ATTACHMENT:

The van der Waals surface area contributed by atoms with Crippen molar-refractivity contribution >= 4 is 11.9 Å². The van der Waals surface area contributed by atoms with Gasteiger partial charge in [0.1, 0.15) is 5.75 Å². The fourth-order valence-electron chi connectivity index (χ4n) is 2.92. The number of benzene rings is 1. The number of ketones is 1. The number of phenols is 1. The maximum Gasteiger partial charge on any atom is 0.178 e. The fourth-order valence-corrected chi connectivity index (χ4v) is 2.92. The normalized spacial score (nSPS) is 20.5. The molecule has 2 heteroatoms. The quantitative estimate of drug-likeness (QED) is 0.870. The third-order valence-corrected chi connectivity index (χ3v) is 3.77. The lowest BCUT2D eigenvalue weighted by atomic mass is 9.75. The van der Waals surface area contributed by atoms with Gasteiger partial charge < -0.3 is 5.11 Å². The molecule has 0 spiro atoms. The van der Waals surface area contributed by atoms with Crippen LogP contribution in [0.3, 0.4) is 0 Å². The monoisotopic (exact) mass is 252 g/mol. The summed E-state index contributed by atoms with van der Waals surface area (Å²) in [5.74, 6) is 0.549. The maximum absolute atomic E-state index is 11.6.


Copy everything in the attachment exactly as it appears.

The van der Waals surface area contributed by atoms with Crippen molar-refractivity contribution >= 4 is 11.9 Å². The van der Waals surface area contributed by atoms with Gasteiger partial charge in [0.1, 0.15) is 5.75 Å². The fourth-order valence-electron chi connectivity index (χ4n) is 2.92. The number of benzene rings is 1. The number of ketones is 1. The number of phenols is 1. The maximum Gasteiger partial charge on any atom is 0.178 e. The fourth-order valence-corrected chi connectivity index (χ4v) is 2.92. The normalized spacial score (nSPS) is 20.5. The molecule has 2 heteroatoms. The quantitative estimate of drug-likeness (QED) is 0.870. The third-order valence-corrected chi connectivity index (χ3v) is 3.77. The lowest BCUT2D eigenvalue weighted by atomic mass is 9.75. The van der Waals surface area contributed by atoms with Gasteiger partial charge < -0.3 is 5.11 Å². The molecule has 0 spiro atoms. The van der Waals surface area contributed by atoms with Crippen LogP contribution in [0.3, 0.4) is 0 Å². The monoisotopic (exact) mass is 252 g/mol. The summed E-state index contributed by atoms with van der Waals surface area (Å²) in [5.74, 6) is 0.549. The maximum absolute atomic E-state index is 11.6.